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MEXICO CITY, Nov 30 (Thomson Reuters Foundation) Mario Garfias never thought twice when he pulled out his baseball bat, nicknamed Panchito, to beat the women and teenage girls that he used as prostitutes in Mexico City’s red light district of La Merced.
Together with his younger brother Enrique and mother Esperanza, Garfias was a sex trafficker. For nearly eight years, the trio inflicted terror over young women and girls who the brothers referred to as “merchandise”.
“Obviously never in the face because I’d send them to work. But I’d hit them across the back, legs and buttocks,” said Garfias, who like his brother and mother, spent nearly 12 years in prison for his crimes.
Dart pistols were also used against women, while one woman was once tied to a chair with fireworks placed around her genitals, the brothers said.
Two years after the family’s release from prison, their stories offer a rare insight into the methods of sex traffickers how they lure their victims and the violence they use to control them.
They also reveal a cycle of violence that usually starts in childhood an experience traffickers and their victims often share blurring the lines between the abused and the abuser.
Garfias and his five brothers grew up hungry, in a home where domestic violence was everyday.
Their mother, Esperanza, said a neighbour in Mexico City sexually abused her when she was five, while her own mother would beat her.
To escape the abuse, she ran away from home aged 12. Homeless and later pregnant, she then turned to alcohol and prostitution to survive.
The brothers say growing up in such an environment shaped their attitudes towards women and skewed their moral compass.
“Obviously I’m not justifying myself but I grew up thinking violence was normal. That’s how I was raised,” Garfias said.
“I was never taught to value women. I saw my mother being hit by my stepfathers. She’d go back to them again and again. So women became worthless.”
As a teenager, Garfias found work as a cleaner in a brothel for a big time pimp in La Merced.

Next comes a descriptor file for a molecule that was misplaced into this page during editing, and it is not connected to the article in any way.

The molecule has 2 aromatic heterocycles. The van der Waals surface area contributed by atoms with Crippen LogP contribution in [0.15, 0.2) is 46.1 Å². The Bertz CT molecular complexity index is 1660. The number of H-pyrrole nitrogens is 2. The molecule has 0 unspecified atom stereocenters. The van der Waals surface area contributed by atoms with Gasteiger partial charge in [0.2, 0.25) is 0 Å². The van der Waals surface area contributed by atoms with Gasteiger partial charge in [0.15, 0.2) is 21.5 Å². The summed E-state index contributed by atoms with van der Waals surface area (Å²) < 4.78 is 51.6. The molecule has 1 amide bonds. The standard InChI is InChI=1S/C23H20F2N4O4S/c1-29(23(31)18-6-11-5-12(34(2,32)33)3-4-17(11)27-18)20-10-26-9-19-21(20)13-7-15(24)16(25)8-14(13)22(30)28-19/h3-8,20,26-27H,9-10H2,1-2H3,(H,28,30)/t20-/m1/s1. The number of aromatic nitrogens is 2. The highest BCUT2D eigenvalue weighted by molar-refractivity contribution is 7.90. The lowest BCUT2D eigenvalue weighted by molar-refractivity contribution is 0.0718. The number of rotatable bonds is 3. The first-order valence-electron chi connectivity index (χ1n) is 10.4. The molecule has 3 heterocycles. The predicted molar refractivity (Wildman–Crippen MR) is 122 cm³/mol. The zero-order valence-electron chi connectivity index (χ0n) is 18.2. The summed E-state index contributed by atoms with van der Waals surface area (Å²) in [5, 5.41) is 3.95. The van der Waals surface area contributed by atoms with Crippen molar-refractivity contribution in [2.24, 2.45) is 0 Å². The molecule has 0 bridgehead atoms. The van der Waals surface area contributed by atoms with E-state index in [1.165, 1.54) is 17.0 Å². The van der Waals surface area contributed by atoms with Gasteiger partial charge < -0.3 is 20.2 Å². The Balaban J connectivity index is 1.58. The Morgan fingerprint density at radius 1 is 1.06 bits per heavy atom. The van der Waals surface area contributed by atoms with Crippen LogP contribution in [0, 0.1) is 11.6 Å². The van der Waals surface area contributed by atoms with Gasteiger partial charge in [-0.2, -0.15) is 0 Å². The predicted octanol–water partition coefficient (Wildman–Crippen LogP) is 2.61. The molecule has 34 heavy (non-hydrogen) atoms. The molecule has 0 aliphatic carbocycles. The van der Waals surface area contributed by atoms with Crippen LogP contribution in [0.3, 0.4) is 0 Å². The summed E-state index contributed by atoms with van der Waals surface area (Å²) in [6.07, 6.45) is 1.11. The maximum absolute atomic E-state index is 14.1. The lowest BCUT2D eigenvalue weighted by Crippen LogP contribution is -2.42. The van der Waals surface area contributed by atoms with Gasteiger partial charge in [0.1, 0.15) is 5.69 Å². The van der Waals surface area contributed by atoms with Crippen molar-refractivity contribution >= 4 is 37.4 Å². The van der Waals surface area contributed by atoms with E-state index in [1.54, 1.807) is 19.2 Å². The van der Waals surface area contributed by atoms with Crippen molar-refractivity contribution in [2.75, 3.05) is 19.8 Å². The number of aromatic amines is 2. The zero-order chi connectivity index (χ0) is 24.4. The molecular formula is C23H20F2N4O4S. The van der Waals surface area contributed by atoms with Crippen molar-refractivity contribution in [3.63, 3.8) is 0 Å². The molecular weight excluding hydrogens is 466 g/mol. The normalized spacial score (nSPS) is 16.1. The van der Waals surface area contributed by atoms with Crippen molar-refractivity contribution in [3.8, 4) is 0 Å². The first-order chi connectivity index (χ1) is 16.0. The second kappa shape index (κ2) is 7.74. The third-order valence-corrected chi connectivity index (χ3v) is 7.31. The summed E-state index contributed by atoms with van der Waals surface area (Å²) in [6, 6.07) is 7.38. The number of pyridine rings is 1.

There he convinced a girl to work for him instead. He poached more women working for other pimps along La Merced’s warren of rubbish strewn colonial alleyways.
Within a year Garfias was running a lucrative business employing his brothers and mother. He earnt up to $1,
000 a day from about 10 women and girls serving about 20 clients a day.
In Mexico, the most common form of human trafficking is women and girls forced into sex work.
Nearly 380,000 people are trapped in modern slavery in Mexico, including forced prostitution, according to rights group, the Walk Free Foundation.
Across Mexico, sex trafficking is often a family run business. Victims usually know their traffickers and live in the same community.
It would take Garfias, now 39, and his brother Enrique just a few weeks to lure a woman in with false promises of a better future. They would shower them with “romantic gestures” a bunch of roses, a teddy bear, or a box of chocolates.
“Honestly it was so easy. For me the best way was to make her believe that I was in love with her,” the younger brother, Enrique, said. “We’d pass a nice house and I’d say: ‘That will be ours soon where we’ll get married and have children’.”
The brothers preyed on women who came from poor and troubled homes where domestic and or sexual violence was rife.
“They were vulnerable. They lacked love. We took advantage of that,” said Mario Garfias, whose neck bears a tattoo of a scorpion and his lower arm one of a chained naked woman.
“There’s nothing easier than tricking a woman who doesn’t love herself, whose self esteem is rock bottom.
First I’d raise her self esteem, and then once they were with me, I’d lower it to the ground.”
The brothers also exerted psychological control over their victims, threatening to harm their family if they refused or tried to escape.
As Mario Garfias courted his victims, they would share details about their family,
such as their parents’ names and where they lived.